At present, there are several studies on the treatment of insulin resistance in stroke patients. The IRIS trial reported that treatment of insulin resistance appeared to reduce the risk of recurrent stroke. However, the reduction was not statistically different . One meta-analysis including IRIS, J-SPIRIT (Juntendo Stroke Prevention study in Insulin Resistance and Impaired glucose Tolerance)  and PROactive (PROspective pioglitAzone Clinical Trial In macroVascular Events)  showed that pioglitazone could reduce the risk of recurrent stroke (hazard ratio 0.68; 95% CI, 0.50–0.92; P = 0.01) in ischemic stroke patients. The functional outcome was another important measuring marker of stroke prognosis. There is no strong evidence yet indicating the beneficial effect of treatment of insulin resistance for functional outcome after AIS. Future studies are required to investigate this hypothesis.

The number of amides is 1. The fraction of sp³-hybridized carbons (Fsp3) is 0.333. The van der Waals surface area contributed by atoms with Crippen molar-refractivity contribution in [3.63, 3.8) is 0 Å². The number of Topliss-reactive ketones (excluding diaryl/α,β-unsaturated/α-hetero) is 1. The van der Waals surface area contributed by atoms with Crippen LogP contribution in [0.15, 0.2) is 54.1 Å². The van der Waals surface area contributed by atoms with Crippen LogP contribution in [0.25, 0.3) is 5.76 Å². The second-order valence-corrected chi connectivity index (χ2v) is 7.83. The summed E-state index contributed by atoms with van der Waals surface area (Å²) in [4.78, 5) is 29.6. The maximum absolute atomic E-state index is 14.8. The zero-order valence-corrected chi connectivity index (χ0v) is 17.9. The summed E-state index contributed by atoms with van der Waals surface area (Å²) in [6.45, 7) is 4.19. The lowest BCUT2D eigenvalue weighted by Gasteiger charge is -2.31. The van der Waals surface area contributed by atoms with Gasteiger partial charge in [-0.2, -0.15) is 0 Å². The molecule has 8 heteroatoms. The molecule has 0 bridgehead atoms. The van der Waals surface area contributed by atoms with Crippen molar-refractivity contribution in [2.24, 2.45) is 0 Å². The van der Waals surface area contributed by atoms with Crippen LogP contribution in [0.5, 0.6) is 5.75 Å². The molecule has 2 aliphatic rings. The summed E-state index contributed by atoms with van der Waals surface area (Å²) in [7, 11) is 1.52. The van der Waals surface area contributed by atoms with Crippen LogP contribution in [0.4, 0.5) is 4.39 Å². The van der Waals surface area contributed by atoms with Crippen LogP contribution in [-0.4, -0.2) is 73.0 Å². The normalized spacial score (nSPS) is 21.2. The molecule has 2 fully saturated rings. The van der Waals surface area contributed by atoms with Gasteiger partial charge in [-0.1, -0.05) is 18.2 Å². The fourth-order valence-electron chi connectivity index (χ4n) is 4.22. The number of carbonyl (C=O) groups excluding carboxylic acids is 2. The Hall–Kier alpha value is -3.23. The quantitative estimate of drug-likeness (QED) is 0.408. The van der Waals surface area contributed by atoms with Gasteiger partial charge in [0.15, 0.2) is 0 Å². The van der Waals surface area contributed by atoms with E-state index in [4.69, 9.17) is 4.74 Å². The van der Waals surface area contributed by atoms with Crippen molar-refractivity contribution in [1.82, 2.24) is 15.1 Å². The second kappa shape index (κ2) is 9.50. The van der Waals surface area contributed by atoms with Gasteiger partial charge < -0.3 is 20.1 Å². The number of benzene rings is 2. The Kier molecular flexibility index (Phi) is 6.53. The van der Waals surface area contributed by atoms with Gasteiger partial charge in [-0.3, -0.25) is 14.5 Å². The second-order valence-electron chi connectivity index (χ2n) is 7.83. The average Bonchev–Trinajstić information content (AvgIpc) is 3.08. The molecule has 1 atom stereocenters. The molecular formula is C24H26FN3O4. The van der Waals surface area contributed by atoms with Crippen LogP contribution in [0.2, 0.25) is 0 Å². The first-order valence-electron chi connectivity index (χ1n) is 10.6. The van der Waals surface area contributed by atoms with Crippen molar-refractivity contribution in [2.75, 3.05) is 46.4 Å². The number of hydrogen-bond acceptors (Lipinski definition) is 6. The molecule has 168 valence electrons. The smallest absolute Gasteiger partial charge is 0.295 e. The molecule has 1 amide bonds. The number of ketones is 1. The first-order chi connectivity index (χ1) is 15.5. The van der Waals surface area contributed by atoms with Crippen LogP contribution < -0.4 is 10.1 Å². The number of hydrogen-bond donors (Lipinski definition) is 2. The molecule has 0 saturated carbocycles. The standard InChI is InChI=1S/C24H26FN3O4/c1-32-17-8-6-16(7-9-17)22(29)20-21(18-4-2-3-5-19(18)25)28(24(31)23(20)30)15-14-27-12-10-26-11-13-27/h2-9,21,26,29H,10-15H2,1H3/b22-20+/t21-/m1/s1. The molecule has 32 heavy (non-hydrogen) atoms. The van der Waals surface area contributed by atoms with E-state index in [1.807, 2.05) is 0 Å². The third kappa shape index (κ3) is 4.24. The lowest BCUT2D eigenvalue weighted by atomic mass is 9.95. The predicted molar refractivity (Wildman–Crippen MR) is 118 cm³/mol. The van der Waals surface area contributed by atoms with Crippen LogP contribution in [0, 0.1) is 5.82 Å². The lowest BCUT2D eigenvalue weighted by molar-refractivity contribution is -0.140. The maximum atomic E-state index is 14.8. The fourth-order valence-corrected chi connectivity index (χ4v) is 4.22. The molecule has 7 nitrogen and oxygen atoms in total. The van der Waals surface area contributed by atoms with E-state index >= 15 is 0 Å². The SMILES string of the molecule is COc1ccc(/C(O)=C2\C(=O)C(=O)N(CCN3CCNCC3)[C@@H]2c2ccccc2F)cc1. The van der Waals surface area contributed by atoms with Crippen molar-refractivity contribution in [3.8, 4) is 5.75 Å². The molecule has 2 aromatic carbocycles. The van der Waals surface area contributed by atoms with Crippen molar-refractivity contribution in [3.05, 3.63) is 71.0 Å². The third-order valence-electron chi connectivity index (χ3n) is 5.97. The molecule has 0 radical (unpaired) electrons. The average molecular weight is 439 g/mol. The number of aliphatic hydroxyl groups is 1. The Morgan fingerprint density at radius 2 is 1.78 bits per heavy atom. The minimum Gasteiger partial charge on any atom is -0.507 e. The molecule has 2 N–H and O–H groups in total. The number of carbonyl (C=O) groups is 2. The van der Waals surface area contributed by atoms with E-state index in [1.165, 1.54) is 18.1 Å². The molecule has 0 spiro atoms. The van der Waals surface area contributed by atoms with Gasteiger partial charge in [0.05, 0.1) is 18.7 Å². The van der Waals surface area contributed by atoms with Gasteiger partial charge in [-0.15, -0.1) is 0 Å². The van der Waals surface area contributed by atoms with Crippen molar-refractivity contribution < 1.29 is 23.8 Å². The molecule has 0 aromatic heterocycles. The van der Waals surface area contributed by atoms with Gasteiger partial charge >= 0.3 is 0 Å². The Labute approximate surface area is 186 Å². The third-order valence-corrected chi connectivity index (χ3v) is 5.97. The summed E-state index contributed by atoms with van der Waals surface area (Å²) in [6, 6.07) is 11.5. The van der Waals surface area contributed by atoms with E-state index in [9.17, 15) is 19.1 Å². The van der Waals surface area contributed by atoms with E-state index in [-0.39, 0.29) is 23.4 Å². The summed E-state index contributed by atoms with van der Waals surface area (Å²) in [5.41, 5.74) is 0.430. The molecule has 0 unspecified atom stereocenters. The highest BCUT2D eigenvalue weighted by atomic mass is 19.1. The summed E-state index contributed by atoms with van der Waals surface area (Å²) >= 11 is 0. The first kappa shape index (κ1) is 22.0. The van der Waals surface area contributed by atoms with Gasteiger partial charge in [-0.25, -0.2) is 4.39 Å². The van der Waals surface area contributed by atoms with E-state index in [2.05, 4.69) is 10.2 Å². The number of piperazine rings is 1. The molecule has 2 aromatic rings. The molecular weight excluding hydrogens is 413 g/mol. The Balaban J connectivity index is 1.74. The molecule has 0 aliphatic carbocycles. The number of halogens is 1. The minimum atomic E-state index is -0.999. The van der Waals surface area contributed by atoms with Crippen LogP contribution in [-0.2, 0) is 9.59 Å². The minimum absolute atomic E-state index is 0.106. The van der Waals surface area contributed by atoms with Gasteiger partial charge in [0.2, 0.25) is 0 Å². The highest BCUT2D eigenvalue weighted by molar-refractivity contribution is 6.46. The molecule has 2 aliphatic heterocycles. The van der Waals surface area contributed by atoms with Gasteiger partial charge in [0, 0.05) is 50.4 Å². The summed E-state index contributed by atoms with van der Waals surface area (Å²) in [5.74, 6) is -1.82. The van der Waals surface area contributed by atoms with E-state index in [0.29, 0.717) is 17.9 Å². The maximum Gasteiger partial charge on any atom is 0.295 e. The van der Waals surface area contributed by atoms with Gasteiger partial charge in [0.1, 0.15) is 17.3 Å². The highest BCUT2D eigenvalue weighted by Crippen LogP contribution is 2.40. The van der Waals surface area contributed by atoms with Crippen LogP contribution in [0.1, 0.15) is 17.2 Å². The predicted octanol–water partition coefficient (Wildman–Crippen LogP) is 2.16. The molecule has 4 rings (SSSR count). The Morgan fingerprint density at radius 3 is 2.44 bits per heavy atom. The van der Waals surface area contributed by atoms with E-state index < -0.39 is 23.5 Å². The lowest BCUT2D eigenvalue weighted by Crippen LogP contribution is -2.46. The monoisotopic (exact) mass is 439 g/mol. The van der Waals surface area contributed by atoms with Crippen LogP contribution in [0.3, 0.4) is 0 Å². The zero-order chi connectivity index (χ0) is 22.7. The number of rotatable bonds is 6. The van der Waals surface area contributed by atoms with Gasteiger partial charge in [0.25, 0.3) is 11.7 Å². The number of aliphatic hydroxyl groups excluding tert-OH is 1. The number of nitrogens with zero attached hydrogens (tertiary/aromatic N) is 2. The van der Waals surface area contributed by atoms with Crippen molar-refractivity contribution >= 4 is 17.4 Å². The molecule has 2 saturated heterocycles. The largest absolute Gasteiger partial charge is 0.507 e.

There are several possible explanations for poorer functional outcome in AIS patients with elevated insulin resistance. First, one study showed that patients with elevated insulin resistance had reduced hemostatic markers levels . Insulin resistance may cause a procoagulant tendency in AIS patients and lead to more severe strokes. Second, Insulin resistance was associated with increased production of pro-inflammatory cytokines . In patients with insulin resistance, acute inflammation which was triggered by cerebral ischemia may enhance local inflammatory and finally aggravate ischemic injury . Third, insulin resistance was often accompanied by oxidative stress. This oxidative stress contributed to impairment of neurons and synaptic dysfunction . Thus, it may damage the compensatory mechanisms at the recovery of stroke . These possible mechanisms demonstrated that evaluation and alleviation of insulin resistance for AIS patients may be beneficial, but more specific mechanisms will be needed.